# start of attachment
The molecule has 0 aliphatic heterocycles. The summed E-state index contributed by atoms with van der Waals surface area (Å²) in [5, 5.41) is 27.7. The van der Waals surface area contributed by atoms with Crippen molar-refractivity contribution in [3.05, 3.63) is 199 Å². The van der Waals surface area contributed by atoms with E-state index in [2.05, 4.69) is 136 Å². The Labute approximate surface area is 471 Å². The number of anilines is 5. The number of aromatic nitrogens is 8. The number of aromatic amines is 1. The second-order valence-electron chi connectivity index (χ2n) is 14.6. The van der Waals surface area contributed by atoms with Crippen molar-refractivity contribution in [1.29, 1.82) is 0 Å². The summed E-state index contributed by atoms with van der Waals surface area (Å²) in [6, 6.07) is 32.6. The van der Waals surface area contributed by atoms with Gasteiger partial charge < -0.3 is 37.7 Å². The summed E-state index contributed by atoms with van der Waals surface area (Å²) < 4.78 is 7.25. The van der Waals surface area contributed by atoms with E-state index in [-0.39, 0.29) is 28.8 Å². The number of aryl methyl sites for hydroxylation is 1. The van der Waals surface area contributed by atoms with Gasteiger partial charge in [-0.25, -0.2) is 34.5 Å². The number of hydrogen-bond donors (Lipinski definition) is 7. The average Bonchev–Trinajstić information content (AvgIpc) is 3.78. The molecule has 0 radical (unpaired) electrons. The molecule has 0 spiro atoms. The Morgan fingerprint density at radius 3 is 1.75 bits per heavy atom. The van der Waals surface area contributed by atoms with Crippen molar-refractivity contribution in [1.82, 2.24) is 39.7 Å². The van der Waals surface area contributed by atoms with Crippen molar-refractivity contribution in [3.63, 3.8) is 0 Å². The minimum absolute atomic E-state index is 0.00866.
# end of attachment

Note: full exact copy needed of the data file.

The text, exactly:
The molecule has 0 aliphatic heterocycles. The summed E-state index contributed by atoms with van der Waals surface area (Å²) in [5, 5.41) is 27.7. The van der Waals surface area contributed by atoms with Crippen molar-refractivity contribution in [3.05, 3.63) is 199 Å². The van der Waals surface area contributed by atoms with E-state index in [2.05, 4.69) is 136 Å². The Labute approximate surface area is 471 Å². The number of anilines is 5. The number of aromatic nitrogens is 8. The number of aromatic amines is 1. The second-order valence-electron chi connectivity index (χ2n) is 14.6. The van der Waals surface area contributed by atoms with Crippen molar-refractivity contribution in [1.29, 1.82) is 0 Å². The summed E-state index contributed by atoms with van der Waals surface area (Å²) in [6, 6.07) is 32.6. The van der Waals surface area contributed by atoms with Gasteiger partial charge < -0.3 is 37.7 Å². The summed E-state index contributed by atoms with van der Waals surface area (Å²) < 4.78 is 7.25. The van der Waals surface area contributed by atoms with E-state index in [-0.39, 0.29) is 28.8 Å². The number of aryl methyl sites for hydroxylation is 1. The van der Waals surface area contributed by atoms with Gasteiger partial charge in [-0.25, -0.2) is 34.5 Å². The number of hydrogen-bond donors (Lipinski definition) is 7. The average Bonchev–Trinajstić information content (AvgIpc) is 3.78. The molecule has 0 radical (unpaired) electrons. The molecule has 0 spiro atoms. The Morgan fingerprint density at radius 3 is 1.75 bits per heavy atom. The van der Waals surface area contributed by atoms with Crippen molar-refractivity contribution in [1.82, 2.24) is 39.7 Å². The van der Waals surface area contributed by atoms with Crippen molar-refractivity contribution in [3.63, 3.8) is 0 Å². The minimum absolute atomic E-state index is 0.00866.